Understanding how and why X. perforans changes genetically
Goss uses molecular techniques, such as whole genome DNA sequencing, to detect genetic variation in X. perforans and changes over time.
“The X. perforans we’ve been studying in Florida seems remarkably genetically diverse,” Goss says. “There are these lineages that we find that are very different from one another. But then we also have a lot of variation within those. It’s clearly evolving very quickly.”
One of her current projects is supported by a US Department of Agriculture grant to detect genetic changes and variation in tomato fields. She plans to look at mutation rates and to monitor for the movement of plasmids between host plants. This will give insight into how the bacteria is diversifying within Florida after being introduced at some point from the production system.
Other recent molecular work Goss, Jones and Vallad have published this year characterizes the state of X. perforans in Florida. It details how X. euvesicatoria used to be the cause of bacterial spot of tomato and pepper in Florida, but was outcompeted by X. perforans in the early 1990s. Her team collected 585 Xanthomonas strains from 70 tomato fields in Florida. They found that the strains were genetically diverse and that nearly half produced a compound capable of killing X. euvesicatoria.
In a different paper, published this spring, the team reported the use of unusual methods to test how a specific gene gave X. perforans an advantage in the field. They wanted to test how an effector gene, xopJ2, influenced the microbes’ fitness. Others had hypothesized the gene conferred an advantage, but no one had direct evidence of what it did.
Goss’ collaborators used lab techniques to engineer a mutant form of xopJ2 that was silenced. They then tracked two main groups of X. perforans in the field: one that had the natural, functional xopJ2 gene, and one that had the silenced version.
“This was like a mark-release-recapture study, but to look at the relative spread of the different bacteria,” Goss said, referring to a type of study design used by ecologists. It helps to estimate a population’s size in cases where it can be impractical to count every organism, in this case, to study the effect of the gene on the population of the pathogen.
They found that the microbes with the functional gene moved three times as fast in the field compared with the microbes that had the silenced, mutated version. Such a powerful advantage in the ability to move, combined with the deadly compound that can kill competing types of Xanthomonas, may explain how this lineage was able to rapidly replace the previous X. euvesicatoria lineage in Florida.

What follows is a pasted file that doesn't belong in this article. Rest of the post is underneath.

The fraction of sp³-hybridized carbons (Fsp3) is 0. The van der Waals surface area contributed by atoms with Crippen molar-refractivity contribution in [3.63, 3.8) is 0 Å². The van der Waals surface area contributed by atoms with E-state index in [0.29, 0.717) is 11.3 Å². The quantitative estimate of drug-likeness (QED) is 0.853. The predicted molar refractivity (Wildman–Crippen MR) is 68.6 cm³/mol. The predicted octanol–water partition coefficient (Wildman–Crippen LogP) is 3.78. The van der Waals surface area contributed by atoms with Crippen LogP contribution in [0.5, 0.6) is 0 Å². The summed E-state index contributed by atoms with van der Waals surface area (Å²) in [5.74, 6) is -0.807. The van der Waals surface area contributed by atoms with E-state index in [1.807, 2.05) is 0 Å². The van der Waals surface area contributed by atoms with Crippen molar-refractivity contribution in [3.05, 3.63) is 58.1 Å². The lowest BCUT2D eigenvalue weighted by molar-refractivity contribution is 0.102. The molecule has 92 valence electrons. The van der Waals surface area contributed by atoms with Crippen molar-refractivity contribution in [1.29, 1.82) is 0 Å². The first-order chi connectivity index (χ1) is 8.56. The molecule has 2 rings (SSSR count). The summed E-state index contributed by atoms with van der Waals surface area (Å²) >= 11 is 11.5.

“But we noticed several years ago that one of the lineages of strains we were studying had lost the ability to make this compound,” Goss said. “It makes it a better competitor on the leaf when X. euvesicatoria is present, but in its absence, we hypothesize that it’s a waste of energy to make, it’s too costly. So they stopped making it.”
In a third paper, the team explored how the tomato production system influences genetic diversity in X. perforans. They found that when growers produced their own seeds, the strains of X. perforans on their plants tended to be less diverse and genetically distinct. In contrast, growers that used multiple sources for seeds or seedlings were mixing pots for these microbes: they had the most genetically distinct and diverse strains of X. perforans.
“Sequencing genomes of hundreds of strains and looking at pathogen evolution and variation, this is pretty new for plant pathology,” Goss said. “There are still few studies at this scale.”
Goss said findings from this work could potentially be used to engineer genes resistant to X. perforans that can be bred into tomato and pepper plants. The work is costly and slow, but she is collaborating with researchers at the Gulf Coast Research Center to identify multiple resistance genes.
“It may not work against 100% of the pathogen’s population, but even if it works against 30-40% that’s better than no resistance,” Goss said.
She is also investigating pathogens that affect strawberries and cacao, and cases where pathogens have suppressed invasive grasses.
“My goal is to better understand how a plant pathogen emerges,” Goss said. “What are the ecological and evolutionary mechanisms behind a new or worse disease problem? How is the pathogen evolving or are new versions coming in?”
Understanding these processes will lead to a more refined understanding of what helps promote a destructive plant pathogen—and its success. Knowledge like this will help crop scientists and growers in years to come, to ensure both crop values and a healthy food supply.
Written by: DeLene Beeland